S#x Acts (2012)
★★★ / ★★★★
In the middle of “S#x Acts,” written by Rona Segal, our protagonist, Gili (Sivan Levy), is asked by a couple of female classmates about some of the rumors about her being sexually involved with Omri (Eviatar Mor), one of the most popular guys at school. The scene is very familiar—at least on the surface—one that we tend to encounter in teen comedies. It usually involves a mean girl stirring the pot just to see what will happen.
But the film is neither a comedy nor does it involve a stereotypical blonde harpy seeking to maintain the status quo. Instead, we recognize these kids. We see them in the streets. We probably have or had friends like them. Maybe some of us were them at some point. Directed by Johnathan Gurfinkel, “S#x Acts” takes a look at teen sexuality seriously through a young woman’s eyes and how her decisions—questionable, sad, pathetic—lead her to corners that inspire the vicious cycle. Ultimately, it shows that exercising one’s freedom of sexuality comes—or should come—with a level of responsibility. Not every one of us is aware of the importance of the latter.
The picture is shot with such a naturalistic feel, it is almost like voyeurism. This is especially noticeable when Gili and some other guy become intimate. The camera is still and it observes from three to five feet away. But when it zooms in on hands—where they are going, what they are touching, the intention behind them—it is appropriate to wonder if we should feel uncomfortable, excited, or maybe a little bit of both. Over time, however, the feelings become more defined. By the sixth title card, I felt a mix of anxiety and disgust.
It encourages us to sympathize the main character even though it is easy to judge her. In my opinion, despite the synopses, Gili wants more than popularity in her new school. She wants to be accepted and she has equated that yearning with having a boyfriend. It isn’t as shallow is it sounds when the material is executed just right. When we are young, racked with insecurities, and in the process of figuring it out, we tend to feel less like weirdos when there is someone willing to stand next to us. The early scenes are most interesting. Gili tries so hard to get the attention of Tomer (Roy Nik), Omri’s best friend, but with rather unimpressive results. So, Gili makes a gamble by using her body.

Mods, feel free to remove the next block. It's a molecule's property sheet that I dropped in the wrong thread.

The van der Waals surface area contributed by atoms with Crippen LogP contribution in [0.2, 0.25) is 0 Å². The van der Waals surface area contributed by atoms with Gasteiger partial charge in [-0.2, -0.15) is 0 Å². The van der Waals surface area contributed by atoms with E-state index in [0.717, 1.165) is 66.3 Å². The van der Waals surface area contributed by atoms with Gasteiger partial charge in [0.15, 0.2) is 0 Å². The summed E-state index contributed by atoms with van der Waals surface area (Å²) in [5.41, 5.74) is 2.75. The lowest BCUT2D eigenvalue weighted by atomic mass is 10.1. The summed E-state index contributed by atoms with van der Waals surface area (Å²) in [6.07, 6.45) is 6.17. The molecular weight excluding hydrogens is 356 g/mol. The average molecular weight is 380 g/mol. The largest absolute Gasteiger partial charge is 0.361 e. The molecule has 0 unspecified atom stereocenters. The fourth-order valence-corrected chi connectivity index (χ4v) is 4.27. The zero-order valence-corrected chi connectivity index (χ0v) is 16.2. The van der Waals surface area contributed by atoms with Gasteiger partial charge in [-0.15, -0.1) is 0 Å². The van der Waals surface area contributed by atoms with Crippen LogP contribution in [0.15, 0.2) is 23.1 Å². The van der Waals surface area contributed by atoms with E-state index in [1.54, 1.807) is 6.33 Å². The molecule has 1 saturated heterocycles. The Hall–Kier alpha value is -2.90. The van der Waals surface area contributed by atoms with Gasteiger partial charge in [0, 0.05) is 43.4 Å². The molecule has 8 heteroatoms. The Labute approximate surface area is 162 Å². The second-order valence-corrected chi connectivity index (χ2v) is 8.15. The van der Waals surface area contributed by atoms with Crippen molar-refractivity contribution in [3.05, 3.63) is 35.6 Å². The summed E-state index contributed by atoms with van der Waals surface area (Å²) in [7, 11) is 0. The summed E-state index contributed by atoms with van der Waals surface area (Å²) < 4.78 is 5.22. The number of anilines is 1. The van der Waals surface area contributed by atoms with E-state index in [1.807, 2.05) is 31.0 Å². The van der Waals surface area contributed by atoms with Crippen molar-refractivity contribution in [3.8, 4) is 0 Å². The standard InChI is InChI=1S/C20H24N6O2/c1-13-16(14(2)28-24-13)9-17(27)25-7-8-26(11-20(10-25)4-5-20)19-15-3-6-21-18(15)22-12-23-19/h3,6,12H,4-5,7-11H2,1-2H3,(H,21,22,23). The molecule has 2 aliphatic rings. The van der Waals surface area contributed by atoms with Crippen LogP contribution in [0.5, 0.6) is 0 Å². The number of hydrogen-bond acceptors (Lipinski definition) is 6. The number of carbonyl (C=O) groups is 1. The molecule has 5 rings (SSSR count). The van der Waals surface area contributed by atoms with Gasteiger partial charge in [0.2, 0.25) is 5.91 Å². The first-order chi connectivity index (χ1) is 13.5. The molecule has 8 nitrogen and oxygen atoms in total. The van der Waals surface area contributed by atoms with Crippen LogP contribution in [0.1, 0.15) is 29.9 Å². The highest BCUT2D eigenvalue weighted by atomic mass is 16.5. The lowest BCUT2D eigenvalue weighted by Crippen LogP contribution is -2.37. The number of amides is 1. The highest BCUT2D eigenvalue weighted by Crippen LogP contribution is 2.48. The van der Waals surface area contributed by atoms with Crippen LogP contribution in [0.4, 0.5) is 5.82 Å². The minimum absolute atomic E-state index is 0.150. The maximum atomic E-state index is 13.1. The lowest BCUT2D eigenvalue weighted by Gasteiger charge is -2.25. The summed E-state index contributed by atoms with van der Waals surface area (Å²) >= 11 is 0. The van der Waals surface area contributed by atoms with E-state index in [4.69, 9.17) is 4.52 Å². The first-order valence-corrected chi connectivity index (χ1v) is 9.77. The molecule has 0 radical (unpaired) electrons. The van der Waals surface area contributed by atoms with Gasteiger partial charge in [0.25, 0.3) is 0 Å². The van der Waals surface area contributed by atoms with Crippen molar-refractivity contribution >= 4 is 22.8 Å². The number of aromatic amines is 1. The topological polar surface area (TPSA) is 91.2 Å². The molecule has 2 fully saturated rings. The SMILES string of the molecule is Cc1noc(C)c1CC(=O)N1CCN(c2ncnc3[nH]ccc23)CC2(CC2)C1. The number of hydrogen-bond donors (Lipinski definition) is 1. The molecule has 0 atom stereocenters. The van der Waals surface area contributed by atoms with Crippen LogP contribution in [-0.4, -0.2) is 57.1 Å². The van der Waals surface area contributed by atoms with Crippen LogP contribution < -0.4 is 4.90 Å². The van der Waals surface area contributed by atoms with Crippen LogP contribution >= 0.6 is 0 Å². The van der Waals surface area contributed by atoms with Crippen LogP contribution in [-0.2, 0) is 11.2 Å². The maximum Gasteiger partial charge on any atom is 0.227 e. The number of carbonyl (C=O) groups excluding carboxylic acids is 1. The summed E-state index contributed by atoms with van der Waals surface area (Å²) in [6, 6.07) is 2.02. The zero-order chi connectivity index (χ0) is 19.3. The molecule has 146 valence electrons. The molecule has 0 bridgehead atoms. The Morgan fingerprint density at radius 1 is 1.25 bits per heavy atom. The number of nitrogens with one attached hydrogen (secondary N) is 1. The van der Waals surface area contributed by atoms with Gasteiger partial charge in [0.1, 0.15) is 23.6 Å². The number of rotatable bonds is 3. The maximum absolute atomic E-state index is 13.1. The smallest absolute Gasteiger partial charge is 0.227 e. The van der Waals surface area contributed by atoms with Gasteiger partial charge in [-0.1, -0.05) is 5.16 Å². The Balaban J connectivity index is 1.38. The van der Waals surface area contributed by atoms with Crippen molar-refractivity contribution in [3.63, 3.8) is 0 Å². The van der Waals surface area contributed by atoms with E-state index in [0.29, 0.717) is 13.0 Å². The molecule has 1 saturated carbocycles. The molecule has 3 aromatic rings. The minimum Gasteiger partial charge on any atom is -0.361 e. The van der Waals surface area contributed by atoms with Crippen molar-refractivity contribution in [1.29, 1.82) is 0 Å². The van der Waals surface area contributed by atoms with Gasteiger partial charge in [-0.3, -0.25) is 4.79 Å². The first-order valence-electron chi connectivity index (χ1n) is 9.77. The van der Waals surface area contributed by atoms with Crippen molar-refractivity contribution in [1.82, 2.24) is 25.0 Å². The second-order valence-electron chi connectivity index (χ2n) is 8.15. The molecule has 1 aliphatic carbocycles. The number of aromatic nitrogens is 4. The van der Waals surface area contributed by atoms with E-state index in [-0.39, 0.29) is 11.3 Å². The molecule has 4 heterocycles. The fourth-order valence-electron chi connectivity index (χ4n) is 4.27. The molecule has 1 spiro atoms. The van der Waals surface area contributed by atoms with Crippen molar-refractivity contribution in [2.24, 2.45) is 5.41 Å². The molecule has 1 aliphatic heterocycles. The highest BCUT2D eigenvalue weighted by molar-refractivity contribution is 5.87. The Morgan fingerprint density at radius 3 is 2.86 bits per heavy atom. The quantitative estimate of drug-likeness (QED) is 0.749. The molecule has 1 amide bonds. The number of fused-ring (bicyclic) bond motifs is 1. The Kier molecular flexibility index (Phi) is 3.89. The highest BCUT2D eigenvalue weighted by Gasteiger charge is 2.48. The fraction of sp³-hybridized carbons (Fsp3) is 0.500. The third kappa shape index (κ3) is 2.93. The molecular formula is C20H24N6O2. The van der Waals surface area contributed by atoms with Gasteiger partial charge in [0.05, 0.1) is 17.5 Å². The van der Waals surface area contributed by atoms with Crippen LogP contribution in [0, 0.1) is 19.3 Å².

Seeing the home lives of some of Gili’s partners is not necessary. Instead, I would have liked to have known more about how she is like at home and her relationship with her parents. What are her interests? I wanted to know how she defines herself outside of having to need others’ approval. Why is she ashamed of others finding out where she lives? Does it go beyond her peers being more privileged and the fear of being judged? Outside of her sexuality, there is room for us to understand Gili a bit more.
“S#x Acts,” also known as “Shesh peamim,” succeeds in showing its protagonist being treated like an object. Most tragic is how she chooses to treat herself like an object, too. She deserves better—certainly—but not everyone gets what he or she ought to have without making mistakes, learning to wise up, and embracing self-love.